I seem to recall that TR described the initial wifi only iPad as pointless because of this omission, but my understanding is that the majority of sales are the wifi only models. This makes sense to me as I don't actually know many people who could justify paying extra for a 3G sim card.

I wonder if it is a big deal for journalists due to the nature of their work and so journalists assume it is also a big deal for everybody else.

Not having a go just genuinely curious. I may well be wrong and the odd one out but would be interested to know.


June 30, 2011, 2:10 pm

Oops! A last minute rewording of that opening paragraph ended up with it not making sense. Apologies.


June 30, 2011, 2:16 pm

An interesting point. It's almost certainly the case that as journalists we do attach more weight to such things but nonetheless, there are vast swathes of the population that regularly commute by train where it comes in very handy, and there are of course many other such examples.

Also, it's not that we absolutely feel it has to have Wi-Fi, merely that it's regrettable that currently the option isn't there.


June 30, 2011, 2:21 pm

Coer blimey, I'm not having a good day of it so far, am I. I of course meant to say "it's not that we absolutely feel it has to have 3G".

A Scotland

June 30, 2011, 3:08 pm

I wonder how long before they put wifi on trains as standard...

richard smith

June 30, 2011, 3:52 pm

@ A Scotland - I know 6 people with an ipad all of them have wi-fi only models, most of them use it in the office on the tube or at home. One of them uses it on the train but he just downloads stuff to read off line.

I had the original Palm Pre which was an awesome phone, well I say awesome phone the hardware was just about passable at the time but the OS (Palm WebOS as the time) was in my opinion class leading - true multi tasking, the very fact it never had to be shown a cable to charge or sync calender and contact etc was just amazing and that was V1.4.5.

I am now on a Galaxy S2 as my contract came up for renewal and went from a £35 pm contract for the Pre to £27 for the G2. Would have stuck with my Pre had it not been for the battery lasting 4hrs max and been dropped too many time to mention (slider going) and as O2 don't stock any other WebOS phone (and they are not getting the Pre3) went to G2. Will the Pre 3 be available from anyone. G2 is excellent hardware, but I'm not that in love with Android just seems there is an extra couple of taps to do task.

So in answer to the question will anyone buy the tablet and the phone I probably would if the phone was available from someone, but as HP promised it for summer and summer is nearly over and it has yet to even appear unlocked on their website let alone on a carrier.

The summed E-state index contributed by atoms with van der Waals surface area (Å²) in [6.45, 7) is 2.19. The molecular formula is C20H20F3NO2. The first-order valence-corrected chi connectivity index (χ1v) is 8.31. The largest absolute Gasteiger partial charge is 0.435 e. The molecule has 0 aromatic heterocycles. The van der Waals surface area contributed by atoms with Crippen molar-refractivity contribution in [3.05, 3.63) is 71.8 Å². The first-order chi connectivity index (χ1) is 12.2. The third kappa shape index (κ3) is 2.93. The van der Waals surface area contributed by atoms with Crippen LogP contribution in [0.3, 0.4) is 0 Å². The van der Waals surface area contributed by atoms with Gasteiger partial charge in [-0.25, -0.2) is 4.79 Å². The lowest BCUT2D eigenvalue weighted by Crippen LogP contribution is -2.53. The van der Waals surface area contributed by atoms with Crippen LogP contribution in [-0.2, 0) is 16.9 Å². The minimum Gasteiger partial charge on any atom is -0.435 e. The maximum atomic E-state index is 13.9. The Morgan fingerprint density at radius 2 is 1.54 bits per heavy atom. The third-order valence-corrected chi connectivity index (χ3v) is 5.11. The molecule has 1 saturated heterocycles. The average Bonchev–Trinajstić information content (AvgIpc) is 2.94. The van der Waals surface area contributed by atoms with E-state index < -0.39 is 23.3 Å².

Come on HP you paid the money for an excellent OS - do it justice.

Ian Yates

June 30, 2011, 7:20 pm

Summer is almost over? Where are you from? Here in the UK Summer is officially June, July and August.

I agree WebOS is/was an amazing OS. It'll be a shame if HP can't do something with it.

Also, I have a WiFi-only Asus Transformer and just tether it to my phone if I need the Internet - one bill but all the freedom.

Chatan Mistry

July 26, 2011, 2:18 pm


This is a great and balanced review. Well done guys.

I've had the tablet for a couple of weeks now, and I've currently got the original Palm Pre as my mobile phone which I've been using for about a month.

On the whole, I've been very disappointed by the TouchPad. The hardware itself is nice and the OS is excellent. But it is SO SLOW! Navigating the OS can become jerky and when you do anything remotely intensive like web browsing (which is excellent otherwise - it's a great compromise for the lack of apps) it grinds to a halt. If you put it next to a iPad/iPad 2, it looks terrible.

I originally thought the bad performance was due to indexing that the device might be doing. But alas no - a week later it's still slow.

My recommendation for anyone is to wait to see what HP do. There is a 4G version of the TouchPad due later in the year with a faster processor, but I think the key is to see whether HP spend time optimising the OS for performance. I cannot believe a dual-core CPU would be this taxed by the OS this way. My Palm Pre was a little slow, but that's a single-core processor and it's a couple of years old so it's understandable. This is brand new hardware and it feels work

HP - sort yourself out! Oh, and whilst you're at it, check the spelling of buttons on your GUI, You shouldn't be having spelling errors in the OS! (hint: look at he toggleAll button in the email client!)


comments powered by Disqus